Line Collision

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Line Collision

gabrielslomka
Hey, supose i have a Rect and a Line, i just want to see if the line intercepts the rect, is that possible somehow in a kind of optimized way ? Im having trouble implementing this.

Thanks in advance !
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Re: Line Collision

Martin Kühne
think about it this way:

if the line is fully left, fully right, fully above or fully beneath
the rectangle, it's not close to the rectangle.

to find the closest approach to the rectangle you usually equate the
rectangle's border lines with the line to be compared as a function:

with exception of vertical lines, a line always has a "rise", that is
a number of y pixels for any x pixel crossing the x axis at a vertical
offset, mathematically that's the classically linear function
expressed with f(x): y = ax + b. Equating that with the lowest and
highest x coordinates of the rectangle gives you two equations y = a *
left + b and y = a * right + b which, when solved for y can then be
compared with the rect's top and bottom coordinate. the rectangle is
obviously crossed if one of the variables is inside the vertical
interval or if they are on opposite sides of the vertical interval; in
code, that's roughly summarized with the following if line:

if ((a * left + b) < bottom and (a * right + b) > bottom) or ((a *
left + b) > top and (a * right + b) < top)):

Welcome to the world of linear algebra. from here onwards you only
need to get used to it enough to figure the case of a vertical line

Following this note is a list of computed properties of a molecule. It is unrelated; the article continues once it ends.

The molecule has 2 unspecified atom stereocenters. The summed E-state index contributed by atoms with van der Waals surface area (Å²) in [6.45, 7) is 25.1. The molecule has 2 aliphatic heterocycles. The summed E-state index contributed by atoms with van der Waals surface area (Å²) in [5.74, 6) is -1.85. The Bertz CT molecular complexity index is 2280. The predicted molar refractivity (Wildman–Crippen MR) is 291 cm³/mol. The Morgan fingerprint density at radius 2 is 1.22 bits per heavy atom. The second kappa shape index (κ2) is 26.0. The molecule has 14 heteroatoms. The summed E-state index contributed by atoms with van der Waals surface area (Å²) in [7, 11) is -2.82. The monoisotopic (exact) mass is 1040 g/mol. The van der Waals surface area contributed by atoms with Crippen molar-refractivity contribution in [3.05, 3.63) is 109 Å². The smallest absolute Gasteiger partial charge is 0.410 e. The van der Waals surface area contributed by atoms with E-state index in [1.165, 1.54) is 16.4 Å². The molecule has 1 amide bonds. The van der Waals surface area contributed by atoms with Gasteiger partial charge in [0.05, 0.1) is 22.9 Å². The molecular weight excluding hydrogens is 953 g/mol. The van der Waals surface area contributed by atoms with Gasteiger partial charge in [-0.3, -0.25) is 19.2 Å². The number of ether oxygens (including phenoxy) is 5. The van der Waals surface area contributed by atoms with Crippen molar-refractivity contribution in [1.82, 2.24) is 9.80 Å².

too.

cheers!
mar77i
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Re: Line Collision

Martin Kühne
A central key in the whole task is gaining good control over which of
>, <, <=, >= you need to use to compare different intervals, so to say
whether either first's bottom is lower than second's top value or
whether first's top is lower than second's bottom value. But this kind
of interval comparison is only possible when you, as the second
exercise, are able to boil the problem down to actual interval
comparisons.

As I don't know how much linear algebra you need to catch up on here,
please ask away for any furhter clarification, maybe I or even
somebody else in this channel is able to take you through the task
from where you stand in a more specific manner.

cheers!
mar77i
bw
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Re: Line Collision

bw
In reply to this post by gabrielslomka
It seems so simple a problem to our eyes. But it's computationally a
non-trivial problem. You can find algorithms on the web mostly in other
languages and convert them to Python, like I did here.

https://bitbucket.org/gummbum/gummworld2/src/200e9350acca33d40b0c41c9e74c0eaeb6079061/gamelib/gummworld2/geometry.py?at=default&fileviewer=file-view-default#geometry.py-151

I would love to see this stuff in a native lib. I might do it myself
but...Windows.


On 11/18/2017 8:26 AM, [hidden email] wrote:
> Hey, supose i have a Rect and a Line, i just want to see if the line
> intercepts the rect, is that possible somehow in a kind of optimized